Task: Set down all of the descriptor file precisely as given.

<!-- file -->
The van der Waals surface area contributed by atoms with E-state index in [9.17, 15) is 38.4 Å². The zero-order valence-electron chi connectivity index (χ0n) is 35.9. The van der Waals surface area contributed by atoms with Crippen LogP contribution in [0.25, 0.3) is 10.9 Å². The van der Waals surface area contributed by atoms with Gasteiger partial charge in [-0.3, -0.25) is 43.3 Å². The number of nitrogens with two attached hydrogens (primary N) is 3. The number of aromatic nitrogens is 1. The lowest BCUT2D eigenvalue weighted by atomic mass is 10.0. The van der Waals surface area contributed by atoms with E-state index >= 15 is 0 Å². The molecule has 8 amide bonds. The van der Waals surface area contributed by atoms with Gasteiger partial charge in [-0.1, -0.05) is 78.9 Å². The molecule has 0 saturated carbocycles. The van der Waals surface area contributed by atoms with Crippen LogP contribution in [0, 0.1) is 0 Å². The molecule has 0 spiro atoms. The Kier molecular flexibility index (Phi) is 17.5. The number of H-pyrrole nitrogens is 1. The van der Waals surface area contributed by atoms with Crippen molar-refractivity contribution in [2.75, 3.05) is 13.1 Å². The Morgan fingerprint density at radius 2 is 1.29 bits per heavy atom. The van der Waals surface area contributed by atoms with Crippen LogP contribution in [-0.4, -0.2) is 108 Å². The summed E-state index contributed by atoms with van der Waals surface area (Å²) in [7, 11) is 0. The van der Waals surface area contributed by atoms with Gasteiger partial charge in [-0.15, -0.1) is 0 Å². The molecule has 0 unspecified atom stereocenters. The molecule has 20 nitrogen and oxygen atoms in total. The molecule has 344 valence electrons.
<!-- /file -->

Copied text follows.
The van der Waals surface area contributed by atoms with E-state index in [9.17, 15) is 38.4 Å². The zero-order valence-electron chi connectivity index (χ0n) is 35.9. The van der Waals surface area contributed by atoms with Crippen LogP contribution in [0.25, 0.3) is 10.9 Å². The van der Waals surface area contributed by atoms with Gasteiger partial charge in [-0.3, -0.25) is 43.3 Å². The number of nitrogens with two attached hydrogens (primary N) is 3. The number of aromatic nitrogens is 1. The lowest BCUT2D eigenvalue weighted by atomic mass is 10.0. The van der Waals surface area contributed by atoms with E-state index >= 15 is 0 Å². The molecule has 8 amide bonds. The van der Waals surface area contributed by atoms with Gasteiger partial charge in [-0.1, -0.05) is 78.9 Å². The molecule has 0 saturated carbocycles. The van der Waals surface area contributed by atoms with Crippen LogP contribution in [0, 0.1) is 0 Å². The molecule has 0 spiro atoms. The Kier molecular flexibility index (Phi) is 17.5. The number of H-pyrrole nitrogens is 1. The van der Waals surface area contributed by atoms with Crippen molar-refractivity contribution in [2.75, 3.05) is 13.1 Å². The Morgan fingerprint density at radius 2 is 1.29 bits per heavy atom. The van der Waals surface area contributed by atoms with Crippen LogP contribution in [-0.4, -0.2) is 108 Å². The summed E-state index contributed by atoms with van der Waals surface area (Å²) in [7, 11) is 0. The van der Waals surface area contributed by atoms with Gasteiger partial charge in [-0.15, -0.1) is 0 Å². The molecule has 0 unspecified atom stereocenters. The molecule has 20 nitrogen and oxygen atoms in total. The molecule has 344 valence electrons.